Experimental Evolutionary Community Ecology
My research aims to disentangle interactions among ecological and evolutionary processes to better understand how they ultimately respond to disturbances. A central focus of my work is to understand how evolution, including very rapid evolution, and eco-evolutionary feedbacks (the blue and green arrows below) can drive population and community dynamics in plant-insect systems. To do so I utilise complementary methods including experimental evolution in field communities, community manipulations, phylogenetic comparative analyses, and modelling.
Reciprocal Interactions between Rapid Evolution and Ecological Dynamics
We now have numerous examples of evolution occurring over ecological timescales. This convergence of timescales creates the opportunity for eco-evolutionary feedbacks, wherein rapid evolutionary changes and ecological dynamics can reciprocally impact each other leading to qualitatively different outcomes. Most of our knowledge on this topic however, is limited to simplified laboratory systems. My general objective is to utilise experimental evolution in multiple complementary field systems to address:
1) How does contemporary evolution drive, and is driven by, concurrent population dynamics?
2) What is the role and importance of rapid evolution in shaping species interactions and community dynamics?
3) Under what conditions do eco-evolutionary feedbacks promote or hinder adaptation to environmental change?
In my Ph.D. I conducted experimental evolution in field populations of green peach aphids and found very strong effects of evolution on population dynamics. Further experiments revealed that evolutionary dynamics are altered by density providing evidence of an eco-evolutionary feedback loop. In my current postdoctoral position at ETH Zürich, I am conducing field experimental evolution utilising sexually reproducing Drosophila melanogaster to explore eco-evolutionary dynamics during seasonal climatic adaptation. In addition Simon Hart and I are utilising Duckweeds (aquatic floating plants) to test a number of hypotheses in evolutionary community ecology.
The Impacts of Crop Domestication on Plant-Herbivore Interactions
How has human domestication of crops altered their ability to resist pests? Does domestication alter the evolutionary dynamics of their pests?
The domestication of crops can be seen as a large scale evolution experiment replicated hundreds of times. Artificial selection for yield is thought to reduce their ability to invest in defence. To test this hypothesis we used dozens of independent domestication events, each represented by a crop species and a wild-relative (ancestor). We compared how each species could resist two generalist herbivores and examined numerous plant resistant traits. We then utilised comparative experimental evolution to assess whether herbivores can more rapidly adapt to crops or wild plants. We are now continuing this exploration with a meta-analysis to broaden and synthesize our understanding of these processes.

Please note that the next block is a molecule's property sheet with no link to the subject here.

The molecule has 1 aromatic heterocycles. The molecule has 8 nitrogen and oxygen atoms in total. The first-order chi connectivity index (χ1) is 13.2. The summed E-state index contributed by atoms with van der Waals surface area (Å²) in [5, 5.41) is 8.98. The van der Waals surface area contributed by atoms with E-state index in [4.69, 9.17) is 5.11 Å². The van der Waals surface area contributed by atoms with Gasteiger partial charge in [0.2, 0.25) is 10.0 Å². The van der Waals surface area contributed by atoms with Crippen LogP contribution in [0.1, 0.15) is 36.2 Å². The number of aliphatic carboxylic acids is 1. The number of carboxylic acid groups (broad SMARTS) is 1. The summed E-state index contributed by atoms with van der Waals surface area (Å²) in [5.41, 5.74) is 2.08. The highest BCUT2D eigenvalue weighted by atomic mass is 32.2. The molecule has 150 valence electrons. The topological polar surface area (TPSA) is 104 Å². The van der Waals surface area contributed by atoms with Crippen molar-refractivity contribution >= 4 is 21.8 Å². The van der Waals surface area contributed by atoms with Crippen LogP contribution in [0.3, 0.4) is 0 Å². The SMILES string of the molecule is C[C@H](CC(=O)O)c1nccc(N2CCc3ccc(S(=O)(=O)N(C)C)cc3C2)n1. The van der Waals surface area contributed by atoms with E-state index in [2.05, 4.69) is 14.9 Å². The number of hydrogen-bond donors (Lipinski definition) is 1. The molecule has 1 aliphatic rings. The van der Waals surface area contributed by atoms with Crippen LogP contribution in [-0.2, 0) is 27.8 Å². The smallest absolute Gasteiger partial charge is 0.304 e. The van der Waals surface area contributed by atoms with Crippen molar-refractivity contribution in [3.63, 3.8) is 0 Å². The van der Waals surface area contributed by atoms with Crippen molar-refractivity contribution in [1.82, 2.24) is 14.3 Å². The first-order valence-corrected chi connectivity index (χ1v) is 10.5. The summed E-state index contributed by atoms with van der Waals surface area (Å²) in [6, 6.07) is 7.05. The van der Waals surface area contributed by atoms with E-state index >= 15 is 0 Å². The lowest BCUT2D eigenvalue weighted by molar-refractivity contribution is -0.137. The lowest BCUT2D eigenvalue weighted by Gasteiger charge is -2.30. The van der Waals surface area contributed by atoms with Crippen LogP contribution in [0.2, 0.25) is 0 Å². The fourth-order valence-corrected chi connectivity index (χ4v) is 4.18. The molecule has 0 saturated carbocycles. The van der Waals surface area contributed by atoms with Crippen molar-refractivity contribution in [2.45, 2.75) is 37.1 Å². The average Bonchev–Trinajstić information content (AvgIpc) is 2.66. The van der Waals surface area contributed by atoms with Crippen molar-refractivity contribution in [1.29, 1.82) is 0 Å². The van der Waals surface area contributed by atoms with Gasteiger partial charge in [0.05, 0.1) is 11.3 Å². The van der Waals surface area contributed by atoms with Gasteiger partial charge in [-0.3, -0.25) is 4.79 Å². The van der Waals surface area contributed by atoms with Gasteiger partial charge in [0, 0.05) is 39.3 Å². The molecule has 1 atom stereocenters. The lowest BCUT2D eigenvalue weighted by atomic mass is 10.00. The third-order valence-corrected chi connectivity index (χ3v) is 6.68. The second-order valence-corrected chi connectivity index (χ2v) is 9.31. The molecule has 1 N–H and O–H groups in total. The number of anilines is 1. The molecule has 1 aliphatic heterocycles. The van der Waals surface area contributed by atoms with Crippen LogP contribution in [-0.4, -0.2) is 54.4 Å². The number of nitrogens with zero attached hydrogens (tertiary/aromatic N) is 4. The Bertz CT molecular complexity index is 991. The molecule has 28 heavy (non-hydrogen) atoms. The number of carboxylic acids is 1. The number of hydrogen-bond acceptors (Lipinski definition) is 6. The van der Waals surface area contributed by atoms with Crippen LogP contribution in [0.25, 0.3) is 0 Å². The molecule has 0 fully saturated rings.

Phenotypic Plasticity and Coexistence
How is species coexistence mediated by phenotypic plasticity?
Developmental plasticity can lead to individuals having very different phenotypes. Sometimes this occurs in response to the presence of competing species. Using a systems of annual plants I am testing how plasticity impacts competitive ability and niche differentiation among species and ultimately whether it promotes or prevents coexistence.
Current Collaborators: Jonathan Levine
Macroevolutionary Patterns of Herbivory
How much do herbivores consume?
What are the macroecological and macroevolutionary patterns of herbivory?
Does evolutionary history and plant traits help predict global patterns of herbivory?
Herbivory is both a major conduit of nutrients and energy in ecosystems as well as a major driver of plant diversification. In order to address numerous questions and hypotheses related to these important plant-herbivore interactions we assembled a massive database of published measures of herbivory that can be update and expanded (Turcotte et al., Ecology, 2014). Our first analysis revealed that average rates of herbivory are lower than previously expected. In addition phylogenetic comparative analyses revealed that evolutionary history and the presence of certain plant traits explain significant portions of variation in global herbivory.